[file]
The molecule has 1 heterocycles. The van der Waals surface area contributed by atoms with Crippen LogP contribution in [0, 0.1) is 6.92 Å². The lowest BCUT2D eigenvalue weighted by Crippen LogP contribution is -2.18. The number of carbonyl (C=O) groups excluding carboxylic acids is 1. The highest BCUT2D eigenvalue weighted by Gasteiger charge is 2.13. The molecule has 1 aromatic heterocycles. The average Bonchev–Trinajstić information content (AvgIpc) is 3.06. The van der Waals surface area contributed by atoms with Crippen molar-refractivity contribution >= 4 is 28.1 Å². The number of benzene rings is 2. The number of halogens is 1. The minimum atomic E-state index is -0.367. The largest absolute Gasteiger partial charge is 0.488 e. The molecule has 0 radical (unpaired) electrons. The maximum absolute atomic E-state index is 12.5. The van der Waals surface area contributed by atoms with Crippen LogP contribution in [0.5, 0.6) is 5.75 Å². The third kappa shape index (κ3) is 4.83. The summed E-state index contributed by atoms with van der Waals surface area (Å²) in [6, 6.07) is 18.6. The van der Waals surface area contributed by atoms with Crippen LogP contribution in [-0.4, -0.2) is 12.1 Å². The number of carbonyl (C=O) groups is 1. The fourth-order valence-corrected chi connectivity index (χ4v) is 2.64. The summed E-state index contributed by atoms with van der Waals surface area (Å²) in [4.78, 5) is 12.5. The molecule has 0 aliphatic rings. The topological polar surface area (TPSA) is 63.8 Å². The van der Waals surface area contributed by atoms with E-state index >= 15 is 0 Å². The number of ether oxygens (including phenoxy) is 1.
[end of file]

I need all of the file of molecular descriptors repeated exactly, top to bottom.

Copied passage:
The molecule has 1 heterocycles. The van der Waals surface area contributed by atoms with Crippen LogP contribution in [0, 0.1) is 6.92 Å². The lowest BCUT2D eigenvalue weighted by Crippen LogP contribution is -2.18. The number of carbonyl (C=O) groups excluding carboxylic acids is 1. The highest BCUT2D eigenvalue weighted by Gasteiger charge is 2.13. The molecule has 1 aromatic heterocycles. The average Bonchev–Trinajstić information content (AvgIpc) is 3.06. The van der Waals surface area contributed by atoms with Crippen molar-refractivity contribution >= 4 is 28.1 Å². The number of benzene rings is 2. The number of halogens is 1. The minimum atomic E-state index is -0.367. The largest absolute Gasteiger partial charge is 0.488 e. The molecule has 0 radical (unpaired) electrons. The maximum absolute atomic E-state index is 12.5. The van der Waals surface area contributed by atoms with Crippen LogP contribution in [0.5, 0.6) is 5.75 Å². The third kappa shape index (κ3) is 4.83. The summed E-state index contributed by atoms with van der Waals surface area (Å²) in [6, 6.07) is 18.6. The van der Waals surface area contributed by atoms with Crippen LogP contribution in [-0.4, -0.2) is 12.1 Å². The number of carbonyl (C=O) groups is 1. The fourth-order valence-corrected chi connectivity index (χ4v) is 2.64. The summed E-state index contributed by atoms with van der Waals surface area (Å²) in [4.78, 5) is 12.5. The molecule has 0 aliphatic rings. The topological polar surface area (TPSA) is 63.8 Å². The van der Waals surface area contributed by atoms with E-state index >= 15 is 0 Å². The number of ether oxygens (including phenoxy) is 1.